This blog post is part of a series that features guest posts from members of congregations that have received Lilly Endowment Clergy Renewal grants. We wish to highlight the ways in which these grants are blessings, not only to the pastors who go on renewal leaves, but to the congregations themselves.
What did this renewal program accomplish in your congregation?
Our congregation’s primary goal for this grant was to allow Dr. Conner, his wife Lori, and their two sons the opportunity to have time together building memories, refreshing and renewing their family life as well as their spirits. For us, the sabbatical gave us the chance to ‘be church’ for the Conners because giving them time away from church responsibilities was a ministry we could provide to them.
Second, we were intently focused on the fall opening of our new building at Genesis. We built this addition to allow us to expand our ministries to the community, with a particular emphasis on serving our Spanish-speaking brothers and sisters in the area. Jim’s emphasis on Spain, including his intention to work on his own Spanish language skills, created a theme for us in the run up to the building’s opening. We wanted member s of our congregation to learn basic Spanish, and we wanted to provide English as a Second Language (ESL) classes to our neighbors. Our celebratory Open House was designed to have a fiesta theme, in keeping with these goals, as we reached out to invite everyone into the church. In addition, we wanted to use this emphasis as a time to open dialogue with others in ministry to our Hispanic neighbors, finding out what needs are not being met. We hoped to find a unique niche for our church that would really meet some critical need for Spanish speaking folks in our community.
We have a thriving ESL program today, and our members have entered into wonderful relationships with people they would never have gotten the chance to meet without the program. We provide a free meal and childcare to our guests, and then have high quality ESL instruction.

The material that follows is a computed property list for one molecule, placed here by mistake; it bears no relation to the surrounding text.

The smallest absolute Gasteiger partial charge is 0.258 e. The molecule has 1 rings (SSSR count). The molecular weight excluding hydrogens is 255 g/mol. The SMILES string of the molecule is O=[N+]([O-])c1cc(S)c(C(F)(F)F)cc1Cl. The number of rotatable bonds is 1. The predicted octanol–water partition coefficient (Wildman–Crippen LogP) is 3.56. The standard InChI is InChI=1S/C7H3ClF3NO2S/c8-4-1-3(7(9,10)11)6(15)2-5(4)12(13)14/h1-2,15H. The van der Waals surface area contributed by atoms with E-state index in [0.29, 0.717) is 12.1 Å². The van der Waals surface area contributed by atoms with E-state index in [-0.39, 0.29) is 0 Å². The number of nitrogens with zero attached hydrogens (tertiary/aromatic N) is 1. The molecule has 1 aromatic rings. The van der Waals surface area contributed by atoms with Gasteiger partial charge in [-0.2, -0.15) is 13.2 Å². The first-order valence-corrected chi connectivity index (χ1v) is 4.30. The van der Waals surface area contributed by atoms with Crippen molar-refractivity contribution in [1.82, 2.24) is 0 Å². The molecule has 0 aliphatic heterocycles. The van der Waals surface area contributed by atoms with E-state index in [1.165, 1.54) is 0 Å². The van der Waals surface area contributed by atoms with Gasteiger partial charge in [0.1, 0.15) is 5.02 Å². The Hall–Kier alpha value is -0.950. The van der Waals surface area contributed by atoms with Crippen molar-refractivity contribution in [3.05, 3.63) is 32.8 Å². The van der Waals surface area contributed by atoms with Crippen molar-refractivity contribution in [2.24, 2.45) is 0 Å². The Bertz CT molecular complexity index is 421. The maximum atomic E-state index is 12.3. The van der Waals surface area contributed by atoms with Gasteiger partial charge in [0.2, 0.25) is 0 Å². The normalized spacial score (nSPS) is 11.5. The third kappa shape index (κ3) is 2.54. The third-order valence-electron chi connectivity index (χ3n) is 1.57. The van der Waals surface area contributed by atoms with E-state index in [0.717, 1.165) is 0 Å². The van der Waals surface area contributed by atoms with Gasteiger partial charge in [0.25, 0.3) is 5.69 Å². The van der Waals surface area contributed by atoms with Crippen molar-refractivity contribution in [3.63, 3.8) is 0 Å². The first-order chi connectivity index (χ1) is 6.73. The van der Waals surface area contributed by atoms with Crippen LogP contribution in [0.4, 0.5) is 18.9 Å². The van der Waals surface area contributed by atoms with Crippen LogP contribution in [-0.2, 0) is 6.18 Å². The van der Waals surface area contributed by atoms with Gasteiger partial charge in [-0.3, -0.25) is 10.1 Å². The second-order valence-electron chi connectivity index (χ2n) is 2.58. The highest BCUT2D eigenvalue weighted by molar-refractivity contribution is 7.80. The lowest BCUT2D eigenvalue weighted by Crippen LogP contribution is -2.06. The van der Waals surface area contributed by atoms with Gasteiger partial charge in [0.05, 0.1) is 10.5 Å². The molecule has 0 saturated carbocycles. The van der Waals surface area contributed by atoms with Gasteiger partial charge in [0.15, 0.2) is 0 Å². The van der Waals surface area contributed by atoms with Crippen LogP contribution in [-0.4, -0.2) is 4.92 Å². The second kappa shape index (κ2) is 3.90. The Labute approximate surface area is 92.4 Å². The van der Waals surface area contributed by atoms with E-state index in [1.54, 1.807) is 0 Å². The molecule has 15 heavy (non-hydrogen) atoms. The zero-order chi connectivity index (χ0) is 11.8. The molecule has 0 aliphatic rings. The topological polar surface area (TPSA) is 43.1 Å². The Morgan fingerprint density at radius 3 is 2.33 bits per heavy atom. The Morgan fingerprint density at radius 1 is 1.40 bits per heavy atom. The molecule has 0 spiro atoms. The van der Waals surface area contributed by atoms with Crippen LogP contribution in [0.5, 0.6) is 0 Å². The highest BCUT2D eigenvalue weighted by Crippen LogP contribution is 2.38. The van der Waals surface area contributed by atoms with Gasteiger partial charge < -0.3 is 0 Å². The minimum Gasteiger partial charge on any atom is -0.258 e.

Our goal of mission to our community—especially to our Spanish-speaking neighbors—was a big success. Our mission team had productive meetings with five different agencies and several churches. These talks have borne much fruit, including a partnership with Alta Mesa Church of Christ (it is unusual for UMC churches to partner with Church of Christ congregations!) that continues today. We also became active ministry partners with the Cornerstone Assistance Network in north Fort Worth. We feel more connected than ever with a wide variety of dynamic ministries.
What significant learnings have emerged in regard to this experience? What surprises were there?
This experience will make us a more empathetic congregation. We have learned how important it is for our pastors to take time for self-care, thereby keeping their families strong as well as their relationship with God. These relationships must be nurtured. We have also come a long way in understanding that the church’s mission, while led by our pastors, is best lived out by us. We are capable of doing so much more when we are all involved. It has been easy to expect that our pastoral staff will do everything.
We have discovered a great teaching capacity within our congregation through our ESL program. We have learned so much about reaching out in hospitality to people who are quite different from us and forging relationships together.
This piece has been adapted from the reflections of congregation members of Genesis United Methodist Church, Fort Worth, TX, served by Rev. James Conner.
The Lilly Endowment Clergy Renewal Programs at Christian Theological Seminary (CTS) seek to strengthen Christian congregations by providing opportunities for pastors to step away briefly from the persistent obligations of daily parish life and to engage in a period of renewal and reflection. To request permission to repost this content, please contact email@example.com.